The 1975’s new album is a journey of vulnerability

The cover art for The 1975's "Notes on a Conditional Form." (Image via Dirty Hit/ Polydor Records)

I’ve been a fan of The 1975 since middle school — a time when I was a cringy 13-year-old obsessed with flannels, Hot Topic band tees and reblogging “aesthetic” photos on Tumblr. Since then, I’ve come a long way, and I can say the same for the British pop/rock/impossible-to-define band.

Best known for songs such as 2013’s “Girls” and 2016’s “Somebody Else,” the band has pioneered music that is both vulnerable and something you can dance to, either alone or at a party. The band’s self-titled debut was head-bopping pop-rock meant to be played during 3 a.m. car rides with your friends (“Girls”) or crying alone in your room (“Woman”).

Their fourth album, Notes on a Conditional Form, is filled with brutally honest songs paired with upbeat rhythms. The group moves across multiple genres throughout the LP, building on past works but pushing the boundaries of pop more than ever. 

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The 22-track album opens with their traditional self-titled introduction track, but instead of being a slightly different spin on the same kinds of lyrics they’ve grown reliant on, this album opens on a more conscious note.

Swedish environmental activist and overall inspiration Greta Thunberg is heard reciting a speech calling for action with regard to climate change. 

“We are right now in the beginning of a climate and ecological crisis/ And  we need to call it what it is/ An  emergency,” she says.

This powerful introduction sets the precedent that the work will be fueled with meaning, purpose and retrospection. Through 2000s-sounding rock love songs, U.K. garage ballads, alternative country and experimental instrumentals, this message waxes and wanes as the album progresses.

“The End (Music for Cars)” swiftly took me out of the enthusiastic state “People” left me in, trading a screaming-filled call to action for instrumental elevator music you’d hear while ascending to heaven.

Though beautifully produced and angelic, “The End (Music for Cars)” feels out of place on an album like this. The 1975 spreads these kinds of tracks across all their albums to create an emotional pull — at which they succeed, but only at the expense of the album’s flow.

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With six instrumental tracks on an album that’s an hour and 20 minutes long, it gives me musical whiplash to listen to synths between lead singer Matty Healy’s lyrics about having a “frail state of mind” and needing his friends to stay sober.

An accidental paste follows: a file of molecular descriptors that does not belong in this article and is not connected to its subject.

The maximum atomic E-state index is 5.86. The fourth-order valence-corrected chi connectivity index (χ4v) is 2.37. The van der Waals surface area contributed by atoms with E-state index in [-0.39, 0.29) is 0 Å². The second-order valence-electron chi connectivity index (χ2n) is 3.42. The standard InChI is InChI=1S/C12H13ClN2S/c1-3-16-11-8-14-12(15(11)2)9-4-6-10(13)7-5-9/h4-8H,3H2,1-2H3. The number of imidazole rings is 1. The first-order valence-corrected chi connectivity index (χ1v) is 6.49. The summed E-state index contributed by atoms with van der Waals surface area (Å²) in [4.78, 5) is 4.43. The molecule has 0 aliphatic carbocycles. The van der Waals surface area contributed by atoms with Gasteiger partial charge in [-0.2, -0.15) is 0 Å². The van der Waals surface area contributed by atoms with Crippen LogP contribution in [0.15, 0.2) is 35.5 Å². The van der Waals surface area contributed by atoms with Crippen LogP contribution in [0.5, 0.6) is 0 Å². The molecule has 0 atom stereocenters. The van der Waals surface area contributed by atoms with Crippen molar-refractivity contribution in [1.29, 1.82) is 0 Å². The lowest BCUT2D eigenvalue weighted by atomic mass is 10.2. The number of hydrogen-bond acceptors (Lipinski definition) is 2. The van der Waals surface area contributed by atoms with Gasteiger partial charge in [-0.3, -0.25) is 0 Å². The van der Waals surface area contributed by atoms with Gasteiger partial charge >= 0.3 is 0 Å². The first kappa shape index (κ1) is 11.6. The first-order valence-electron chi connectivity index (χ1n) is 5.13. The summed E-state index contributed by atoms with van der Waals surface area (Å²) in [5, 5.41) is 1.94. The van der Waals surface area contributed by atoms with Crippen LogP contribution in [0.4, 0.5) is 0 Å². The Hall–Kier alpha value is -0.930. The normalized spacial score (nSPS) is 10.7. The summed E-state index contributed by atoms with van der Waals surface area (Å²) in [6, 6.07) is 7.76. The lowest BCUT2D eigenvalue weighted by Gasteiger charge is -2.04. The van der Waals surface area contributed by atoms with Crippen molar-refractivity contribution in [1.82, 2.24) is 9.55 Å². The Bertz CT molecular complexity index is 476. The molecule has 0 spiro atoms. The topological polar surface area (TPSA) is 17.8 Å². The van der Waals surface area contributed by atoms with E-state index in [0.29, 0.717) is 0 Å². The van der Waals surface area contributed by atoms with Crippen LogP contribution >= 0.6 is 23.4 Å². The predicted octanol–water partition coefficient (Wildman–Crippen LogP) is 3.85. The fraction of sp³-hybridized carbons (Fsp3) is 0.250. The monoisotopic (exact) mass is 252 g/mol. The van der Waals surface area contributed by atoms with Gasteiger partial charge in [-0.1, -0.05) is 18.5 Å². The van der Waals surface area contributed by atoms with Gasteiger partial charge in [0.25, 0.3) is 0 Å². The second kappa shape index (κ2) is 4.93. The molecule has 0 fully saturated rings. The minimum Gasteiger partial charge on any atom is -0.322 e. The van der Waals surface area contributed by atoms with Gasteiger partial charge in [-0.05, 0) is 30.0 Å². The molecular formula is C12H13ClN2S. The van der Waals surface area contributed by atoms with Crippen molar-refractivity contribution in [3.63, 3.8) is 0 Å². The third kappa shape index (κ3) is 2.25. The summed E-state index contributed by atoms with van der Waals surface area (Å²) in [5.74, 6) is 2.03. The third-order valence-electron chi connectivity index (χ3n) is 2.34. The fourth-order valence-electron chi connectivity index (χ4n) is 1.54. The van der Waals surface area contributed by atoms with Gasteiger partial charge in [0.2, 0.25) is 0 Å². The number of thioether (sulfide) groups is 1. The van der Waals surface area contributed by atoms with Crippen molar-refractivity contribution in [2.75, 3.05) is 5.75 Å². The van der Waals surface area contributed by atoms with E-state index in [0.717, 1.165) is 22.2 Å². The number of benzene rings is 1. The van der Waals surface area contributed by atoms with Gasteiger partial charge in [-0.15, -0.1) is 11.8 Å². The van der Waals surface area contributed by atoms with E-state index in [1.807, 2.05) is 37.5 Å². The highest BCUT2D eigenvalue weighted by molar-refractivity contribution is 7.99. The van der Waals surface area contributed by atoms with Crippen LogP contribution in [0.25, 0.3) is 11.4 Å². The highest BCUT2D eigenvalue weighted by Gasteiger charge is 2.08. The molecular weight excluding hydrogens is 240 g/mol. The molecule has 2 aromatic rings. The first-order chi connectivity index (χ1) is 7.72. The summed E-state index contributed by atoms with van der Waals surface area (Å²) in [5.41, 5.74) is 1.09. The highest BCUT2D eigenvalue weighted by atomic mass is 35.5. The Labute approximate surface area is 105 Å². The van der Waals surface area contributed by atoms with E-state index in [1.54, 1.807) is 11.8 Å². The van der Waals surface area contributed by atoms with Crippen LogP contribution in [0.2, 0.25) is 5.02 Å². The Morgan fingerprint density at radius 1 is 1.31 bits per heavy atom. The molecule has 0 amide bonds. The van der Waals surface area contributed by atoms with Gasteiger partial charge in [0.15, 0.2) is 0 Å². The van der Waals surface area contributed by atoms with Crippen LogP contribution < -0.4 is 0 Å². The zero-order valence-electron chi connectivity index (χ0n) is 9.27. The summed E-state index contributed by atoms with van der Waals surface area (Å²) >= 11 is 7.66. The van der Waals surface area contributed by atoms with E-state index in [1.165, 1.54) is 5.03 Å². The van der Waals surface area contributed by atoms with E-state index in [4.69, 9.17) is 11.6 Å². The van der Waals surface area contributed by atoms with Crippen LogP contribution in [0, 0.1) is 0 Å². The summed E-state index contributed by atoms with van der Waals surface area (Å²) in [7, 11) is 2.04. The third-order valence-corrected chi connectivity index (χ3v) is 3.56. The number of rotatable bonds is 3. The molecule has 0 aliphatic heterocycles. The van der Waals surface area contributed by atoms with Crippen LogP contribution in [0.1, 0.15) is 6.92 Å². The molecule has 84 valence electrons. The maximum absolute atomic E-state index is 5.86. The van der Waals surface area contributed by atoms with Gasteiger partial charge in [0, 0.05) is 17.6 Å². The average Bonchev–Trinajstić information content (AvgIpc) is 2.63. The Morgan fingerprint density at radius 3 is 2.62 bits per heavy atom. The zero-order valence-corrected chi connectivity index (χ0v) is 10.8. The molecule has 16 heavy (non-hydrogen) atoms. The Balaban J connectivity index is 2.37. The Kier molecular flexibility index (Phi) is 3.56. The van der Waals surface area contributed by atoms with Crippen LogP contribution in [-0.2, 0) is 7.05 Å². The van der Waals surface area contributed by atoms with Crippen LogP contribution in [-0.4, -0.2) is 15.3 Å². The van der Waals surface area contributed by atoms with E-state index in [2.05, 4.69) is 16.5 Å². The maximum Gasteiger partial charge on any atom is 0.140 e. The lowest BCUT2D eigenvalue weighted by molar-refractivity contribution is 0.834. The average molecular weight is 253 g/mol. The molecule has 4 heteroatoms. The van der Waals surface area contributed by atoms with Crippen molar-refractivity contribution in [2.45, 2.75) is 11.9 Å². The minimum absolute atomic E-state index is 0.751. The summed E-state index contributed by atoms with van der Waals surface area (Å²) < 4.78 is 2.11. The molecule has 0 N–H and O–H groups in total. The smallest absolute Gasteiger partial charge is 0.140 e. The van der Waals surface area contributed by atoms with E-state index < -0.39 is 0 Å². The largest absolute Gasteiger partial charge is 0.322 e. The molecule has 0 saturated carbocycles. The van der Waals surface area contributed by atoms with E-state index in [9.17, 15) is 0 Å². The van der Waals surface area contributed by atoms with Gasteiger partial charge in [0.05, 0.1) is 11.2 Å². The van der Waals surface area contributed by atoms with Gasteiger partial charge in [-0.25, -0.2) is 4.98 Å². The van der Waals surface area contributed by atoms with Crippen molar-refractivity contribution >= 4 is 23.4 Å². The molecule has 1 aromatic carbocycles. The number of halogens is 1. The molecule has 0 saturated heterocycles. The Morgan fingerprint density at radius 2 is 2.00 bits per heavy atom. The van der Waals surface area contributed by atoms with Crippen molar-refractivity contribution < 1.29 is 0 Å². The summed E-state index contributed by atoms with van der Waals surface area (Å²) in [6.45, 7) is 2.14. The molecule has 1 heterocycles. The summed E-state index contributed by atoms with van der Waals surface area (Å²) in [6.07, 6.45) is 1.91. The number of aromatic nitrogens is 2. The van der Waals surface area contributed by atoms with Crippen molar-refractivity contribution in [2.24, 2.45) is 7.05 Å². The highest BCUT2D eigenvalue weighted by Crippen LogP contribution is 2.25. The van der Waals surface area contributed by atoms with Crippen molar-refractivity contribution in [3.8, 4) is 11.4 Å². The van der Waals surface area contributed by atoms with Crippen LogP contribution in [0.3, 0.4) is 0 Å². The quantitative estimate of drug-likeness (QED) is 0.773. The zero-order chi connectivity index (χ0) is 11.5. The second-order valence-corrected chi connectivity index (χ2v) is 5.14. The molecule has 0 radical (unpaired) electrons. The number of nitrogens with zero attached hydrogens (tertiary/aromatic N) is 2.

If this album trimmed its instrumentals to nothing over a minute, it would keep more of my attention and not make me feel like I’m approaching the afterlife.

“Roadkill” breaks away from these serious tones effectively and comedically describes Healy’s experience touring America.

 “Well, I pissed myself on a Texan intersection/ With George spilling things all over his bag,” Healy sings, in a country-reminiscent style with twangy guitar and drums.

Notes on a Conditional Form shines when it allows Healy to express what he does best: raw honesty. “I never fucked in a car, I was lying/ I do it on my bed, lying down, not trying/ Apathy for me is an issue, you see/ I just talk about the things upsetting me,” he talk-sings over a soulful piano and lo-fi drums on “Nothing Revealed / Everything Denied.”

This track parallels one of the band’s best songs —  “If I Believe You” from their second LP I Like it When you Sleep, for you are so Beautiful yet so Unaware of it — in which Healy questions religious rhetoric, God’s existence and himself

The album closes with “Guys,” a song to kiss the homies goodnight to. A wholesome ode to friends being “the best thing that ever happened” to Healy, he ends on an upbeat note, appreciating the friends he’s been in a band with since 2002.

Notes on a Conditional Form’s release was paired with an interactive website, Mindshower Digital Detox, referenced in the “The Birthday Party” music video. On the site, fans can submit artwork to be included in a marketing campaign with Amazon Music. They can also learn more about the creation of the album via magazines in the Mindshower lobby.

While the many instrumental tracks make listening to it in order a drag, The 1975’s Notes on a Conditional Form is a solid two and a half shells. The band shows that vulnerability about relationships, mental health and the overall human condition can still be fun to jam out to.

 

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